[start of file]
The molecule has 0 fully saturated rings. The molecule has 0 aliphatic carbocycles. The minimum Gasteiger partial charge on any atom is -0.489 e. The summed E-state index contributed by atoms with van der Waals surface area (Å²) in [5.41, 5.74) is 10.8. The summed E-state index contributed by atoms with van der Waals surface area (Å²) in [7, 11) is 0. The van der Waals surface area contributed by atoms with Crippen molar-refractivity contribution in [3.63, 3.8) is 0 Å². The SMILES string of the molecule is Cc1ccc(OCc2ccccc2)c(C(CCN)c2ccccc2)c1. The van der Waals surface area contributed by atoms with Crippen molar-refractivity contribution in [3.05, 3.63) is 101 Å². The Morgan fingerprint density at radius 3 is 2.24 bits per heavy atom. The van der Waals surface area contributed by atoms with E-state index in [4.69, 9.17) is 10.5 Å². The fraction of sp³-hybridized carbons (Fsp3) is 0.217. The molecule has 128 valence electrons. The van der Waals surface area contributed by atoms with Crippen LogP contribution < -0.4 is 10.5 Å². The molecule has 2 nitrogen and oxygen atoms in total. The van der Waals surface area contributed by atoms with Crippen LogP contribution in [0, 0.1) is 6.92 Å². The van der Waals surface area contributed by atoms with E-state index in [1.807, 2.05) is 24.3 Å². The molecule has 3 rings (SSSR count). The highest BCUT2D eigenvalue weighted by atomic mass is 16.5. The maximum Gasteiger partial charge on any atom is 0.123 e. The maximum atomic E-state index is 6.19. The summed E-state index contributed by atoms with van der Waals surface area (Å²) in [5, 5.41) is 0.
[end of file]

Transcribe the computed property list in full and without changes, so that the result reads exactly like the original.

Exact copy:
The molecule has 0 fully saturated rings. The molecule has 0 aliphatic carbocycles. The minimum Gasteiger partial charge on any atom is -0.489 e. The summed E-state index contributed by atoms with van der Waals surface area (Å²) in [5.41, 5.74) is 10.8. The summed E-state index contributed by atoms with van der Waals surface area (Å²) in [7, 11) is 0. The van der Waals surface area contributed by atoms with Crippen molar-refractivity contribution in [3.63, 3.8) is 0 Å². The SMILES string of the molecule is Cc1ccc(OCc2ccccc2)c(C(CCN)c2ccccc2)c1. The van der Waals surface area contributed by atoms with Crippen molar-refractivity contribution in [3.05, 3.63) is 101 Å². The Morgan fingerprint density at radius 3 is 2.24 bits per heavy atom. The van der Waals surface area contributed by atoms with E-state index in [4.69, 9.17) is 10.5 Å². The fraction of sp³-hybridized carbons (Fsp3) is 0.217. The molecule has 128 valence electrons. The van der Waals surface area contributed by atoms with Crippen LogP contribution < -0.4 is 10.5 Å². The molecule has 2 nitrogen and oxygen atoms in total. The van der Waals surface area contributed by atoms with Crippen LogP contribution in [0, 0.1) is 6.92 Å². The van der Waals surface area contributed by atoms with E-state index in [1.807, 2.05) is 24.3 Å². The molecule has 3 rings (SSSR count). The highest BCUT2D eigenvalue weighted by atomic mass is 16.5. The maximum Gasteiger partial charge on any atom is 0.123 e. The maximum atomic E-state index is 6.19. The summed E-state index contributed by atoms with van der Waals surface area (Å²) in [5, 5.41) is 0.